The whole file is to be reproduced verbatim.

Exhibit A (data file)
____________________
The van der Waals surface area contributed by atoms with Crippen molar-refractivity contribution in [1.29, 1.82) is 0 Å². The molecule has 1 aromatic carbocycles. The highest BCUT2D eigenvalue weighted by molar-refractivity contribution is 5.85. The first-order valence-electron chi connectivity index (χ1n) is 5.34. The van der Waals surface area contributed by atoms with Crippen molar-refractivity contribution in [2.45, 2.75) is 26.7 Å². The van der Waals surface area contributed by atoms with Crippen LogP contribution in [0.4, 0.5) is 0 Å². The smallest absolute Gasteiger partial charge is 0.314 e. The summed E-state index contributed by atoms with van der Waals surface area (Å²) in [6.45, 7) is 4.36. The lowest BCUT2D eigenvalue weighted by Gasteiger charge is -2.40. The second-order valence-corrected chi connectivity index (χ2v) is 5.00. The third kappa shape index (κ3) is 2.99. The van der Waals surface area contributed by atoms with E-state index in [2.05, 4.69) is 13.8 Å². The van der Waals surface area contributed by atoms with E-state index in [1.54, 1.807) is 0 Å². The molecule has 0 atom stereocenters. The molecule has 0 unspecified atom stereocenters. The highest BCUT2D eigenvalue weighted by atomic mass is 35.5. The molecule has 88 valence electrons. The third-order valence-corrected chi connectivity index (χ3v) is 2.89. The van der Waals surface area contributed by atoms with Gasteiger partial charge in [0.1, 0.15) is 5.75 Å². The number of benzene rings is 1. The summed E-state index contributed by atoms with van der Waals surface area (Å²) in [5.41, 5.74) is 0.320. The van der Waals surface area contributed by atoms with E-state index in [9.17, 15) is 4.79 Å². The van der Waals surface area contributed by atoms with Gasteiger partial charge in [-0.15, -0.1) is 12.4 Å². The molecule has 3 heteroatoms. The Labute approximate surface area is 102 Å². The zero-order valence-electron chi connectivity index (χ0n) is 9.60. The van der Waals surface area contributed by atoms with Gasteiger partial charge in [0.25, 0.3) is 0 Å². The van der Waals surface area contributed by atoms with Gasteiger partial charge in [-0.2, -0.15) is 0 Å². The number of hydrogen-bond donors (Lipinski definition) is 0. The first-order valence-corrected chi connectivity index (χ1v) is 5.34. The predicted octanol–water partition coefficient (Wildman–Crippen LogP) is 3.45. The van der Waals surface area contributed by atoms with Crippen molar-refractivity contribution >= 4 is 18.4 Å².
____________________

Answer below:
The van der Waals surface area contributed by atoms with Crippen molar-refractivity contribution in [1.29, 1.82) is 0 Å². The molecule has 1 aromatic carbocycles. The highest BCUT2D eigenvalue weighted by molar-refractivity contribution is 5.85. The first-order valence-electron chi connectivity index (χ1n) is 5.34. The van der Waals surface area contributed by atoms with Crippen molar-refractivity contribution in [2.45, 2.75) is 26.7 Å². The van der Waals surface area contributed by atoms with Crippen LogP contribution in [0.4, 0.5) is 0 Å². The smallest absolute Gasteiger partial charge is 0.314 e. The summed E-state index contributed by atoms with van der Waals surface area (Å²) in [6.45, 7) is 4.36. The lowest BCUT2D eigenvalue weighted by Gasteiger charge is -2.40. The second-order valence-corrected chi connectivity index (χ2v) is 5.00. The third kappa shape index (κ3) is 2.99. The van der Waals surface area contributed by atoms with E-state index in [2.05, 4.69) is 13.8 Å². The van der Waals surface area contributed by atoms with E-state index in [1.54, 1.807) is 0 Å². The molecule has 0 atom stereocenters. The molecule has 0 unspecified atom stereocenters. The highest BCUT2D eigenvalue weighted by atomic mass is 35.5. The molecule has 88 valence electrons. The third-order valence-corrected chi connectivity index (χ3v) is 2.89. The van der Waals surface area contributed by atoms with Gasteiger partial charge in [0.1, 0.15) is 5.75 Å². The number of benzene rings is 1. The summed E-state index contributed by atoms with van der Waals surface area (Å²) in [5.41, 5.74) is 0.320. The van der Waals surface area contributed by atoms with E-state index in [9.17, 15) is 4.79 Å². The van der Waals surface area contributed by atoms with Gasteiger partial charge in [-0.15, -0.1) is 12.4 Å². The molecule has 3 heteroatoms. The Labute approximate surface area is 102 Å². The zero-order valence-electron chi connectivity index (χ0n) is 9.60. The van der Waals surface area contributed by atoms with Gasteiger partial charge in [0.25, 0.3) is 0 Å². The van der Waals surface area contributed by atoms with Gasteiger partial charge in [-0.2, -0.15) is 0 Å². The number of hydrogen-bond donors (Lipinski definition) is 0. The first-order valence-corrected chi connectivity index (χ1v) is 5.34. The predicted octanol–water partition coefficient (Wildman–Crippen LogP) is 3.45. The van der Waals surface area contributed by atoms with Crippen molar-refractivity contribution >= 4 is 18.4 Å².